More significantly, Britain had two major international airlines: BOAC (“Flew in from Miami Beach BOAC”) and British European Airways known as BEA.

Thus the BEA seen in the picture was assumed by the viewer to simply be a BEA helicopter, especially since it’s written in the BEA font.

When the helicopter door closes, the viewer got a bit of a chuckle from reading BEATLES.

All of this would be lost on today’s viewer. Fortunately, it’s but a minor point.

"Into the Sky with Diamonds" (the Beatles and the Race to the Moon – a history)

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Into the Sky with Diamonds
New York
1610 Posts
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70
25 August 2012 - 9.53pm

NEIL ARMSTRONG RIP

Neil Armstrong was a hero. But not for the reasons you might think.

 

Yes, he was the first man on the moon.

In my book, he’s hero for his decision never to cash in on that fame – and Lord knows he could have!

He was fully aware that his claim to fame had little to do with his being an extraordinary astronaut.

Yes, he was an extra-ordinary person, but so were all the Apollo astronauts. The luck of the draw made him Commander of Apollo 11, and a fortuitous string of events made Apollo 11 the first mission to attempt a Moon landing.

It won’t be in our lifetime that there’ll be another First Man or Woman on another planet…

Neil Armstrong, thank you.

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"Into the Sky with Diamonds" (the Beatles and the Race to the Moon – a history)

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Little Piggy Dragonguy
Nowhere Land
2425 Posts
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71
25 August 2012 - 11.11pm

I saw him on Dancing With The Stars, and he was a pretty cute old person, who was also an inspiration to many people and will forever be remembered. Rest in peace, Neil Armstrong, and may his family find strength in this difficult time.

All living things must abide by the laws of the shape they inhabit

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Zig
The Toppermost of the Poppermost

8734 Posts
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72
26 August 2012 - 2.34am

When I first heard of Mr. Armstrong's passing, my first thought went to you, Ron. Of course, my condolences go out to his family, friends and the rest of those who knew him best.

To you, this must be equivalent to losing a Beatle. My condolences go out to you as well, my friend.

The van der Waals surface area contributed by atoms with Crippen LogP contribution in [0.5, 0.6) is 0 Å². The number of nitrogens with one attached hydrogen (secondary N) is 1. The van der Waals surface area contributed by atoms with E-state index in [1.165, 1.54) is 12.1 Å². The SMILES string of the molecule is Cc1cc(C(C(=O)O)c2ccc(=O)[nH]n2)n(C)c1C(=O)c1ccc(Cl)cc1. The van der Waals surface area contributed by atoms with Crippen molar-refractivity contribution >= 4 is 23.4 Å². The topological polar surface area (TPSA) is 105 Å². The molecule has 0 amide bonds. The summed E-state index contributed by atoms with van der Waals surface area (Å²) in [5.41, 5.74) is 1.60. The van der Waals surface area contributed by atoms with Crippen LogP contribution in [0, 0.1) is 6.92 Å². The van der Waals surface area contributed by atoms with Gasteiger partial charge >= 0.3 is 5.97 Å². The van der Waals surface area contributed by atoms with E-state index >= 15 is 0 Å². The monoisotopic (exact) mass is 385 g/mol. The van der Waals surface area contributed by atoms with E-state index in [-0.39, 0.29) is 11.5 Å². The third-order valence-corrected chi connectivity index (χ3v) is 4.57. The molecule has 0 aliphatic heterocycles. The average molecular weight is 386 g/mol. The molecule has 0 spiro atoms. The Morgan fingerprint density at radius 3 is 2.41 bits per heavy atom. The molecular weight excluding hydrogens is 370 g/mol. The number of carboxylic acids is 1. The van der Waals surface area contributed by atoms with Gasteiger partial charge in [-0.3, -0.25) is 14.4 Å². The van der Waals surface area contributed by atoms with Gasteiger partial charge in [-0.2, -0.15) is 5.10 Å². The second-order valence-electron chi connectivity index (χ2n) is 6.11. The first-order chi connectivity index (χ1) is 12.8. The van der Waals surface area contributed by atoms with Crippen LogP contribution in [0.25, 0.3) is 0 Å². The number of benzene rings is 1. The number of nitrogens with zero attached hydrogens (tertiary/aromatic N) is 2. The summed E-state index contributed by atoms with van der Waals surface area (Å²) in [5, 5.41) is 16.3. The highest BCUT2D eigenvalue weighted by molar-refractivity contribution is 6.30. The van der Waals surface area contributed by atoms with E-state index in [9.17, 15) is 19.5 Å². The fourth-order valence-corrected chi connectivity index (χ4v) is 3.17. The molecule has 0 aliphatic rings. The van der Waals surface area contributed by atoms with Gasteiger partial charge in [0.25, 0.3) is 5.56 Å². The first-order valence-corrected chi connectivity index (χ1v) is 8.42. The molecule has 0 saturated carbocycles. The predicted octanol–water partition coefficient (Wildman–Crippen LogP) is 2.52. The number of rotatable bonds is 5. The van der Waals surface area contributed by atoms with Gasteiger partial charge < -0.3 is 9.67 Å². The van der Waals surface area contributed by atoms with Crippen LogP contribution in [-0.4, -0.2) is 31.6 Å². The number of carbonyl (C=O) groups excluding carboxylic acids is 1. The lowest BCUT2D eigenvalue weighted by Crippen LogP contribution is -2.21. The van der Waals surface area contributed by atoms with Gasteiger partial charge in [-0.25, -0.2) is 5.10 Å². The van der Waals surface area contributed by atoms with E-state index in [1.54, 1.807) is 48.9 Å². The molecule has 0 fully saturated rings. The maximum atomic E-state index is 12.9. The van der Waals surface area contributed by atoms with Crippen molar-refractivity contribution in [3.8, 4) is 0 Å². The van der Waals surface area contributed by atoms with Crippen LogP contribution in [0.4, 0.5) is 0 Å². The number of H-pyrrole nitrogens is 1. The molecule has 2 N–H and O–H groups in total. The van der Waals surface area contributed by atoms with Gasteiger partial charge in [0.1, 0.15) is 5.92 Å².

To the fountain of perpetual mirth, Let it roll for all its worth.

Every Little Thing you buy from Amazon or iTunes will help the Beatles Bible if you use these links: Amazon | iTunes

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Into the Sky with Diamonds
New York
1610 Posts
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73
27 August 2012 - 2.44am

Zig said, "To you, this must be equivalent to losing a Beatle."

Thanks, Zig. I hadn't thought of it that way; but you did get me thinking. I am indeed very sad, and when I heard the news yesterday it was a total shock and quite a sad one.

The analogy with the Beatles is a good one, for the Apollo astronauts and the Beatles represented two sides of the same coin: remarkable adventures one right after another for an entire decade.

The difference was that John and Paul and George and Ringo were irreplaceable, each one for a different reason.

Armstrong was replaceable. Had he been sick in July 1969, then Jim Lovell would have replaced him (and, as we know from his Apollo 13 travails, would have done a great job).

But Armstrong instantly became and has remained the figurehead of all the Apollo astronauts. So his passing in many ways extinguishes that light. I'm thinking of the flag on the Moon being at half mast tonight.

I also think Armstrong should be buried at the Arlington National Cemetery in Washington with (eventually) the names of all the Apollo astronauts.

Unknown said, "I saw him on Dancing With The Stars"

Buzz Aldrin (Armstrong's co-Moon walker) would have a canary if he heard you. Aldrin felt that he was the one should have been first to walk on the Moon. He's had to play 2nd fiddle to Armstrong ever since. Ironically, Armstrong's kept a low profile while Buzz has been "dancing with the stars"!

"Into the Sky with Diamonds" (the Beatles and the Race to the Moon – a history)

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Little Piggy Dragonguy
Nowhere Land
2425 Posts
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74
27 August 2012 - 4.42am

Oh, well then I guess I didn't see Neil Armstrong on Dancing With The Stars. a-hard-days-night-paul-10

All living things must abide by the laws of the shape they inhabit

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mr. Sun king coming together
Nowhere Land
6429 Posts
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75
27 August 2012 - 4.57am

I wasn't terribly upset by the news - mostly because the Race to the Moon hasn't been repeated. There hasn't been a point to the space missions for a while - and I think that's why I view this indifferently; it happened, and it still hasn't become more then a piece of history I don't care that much about.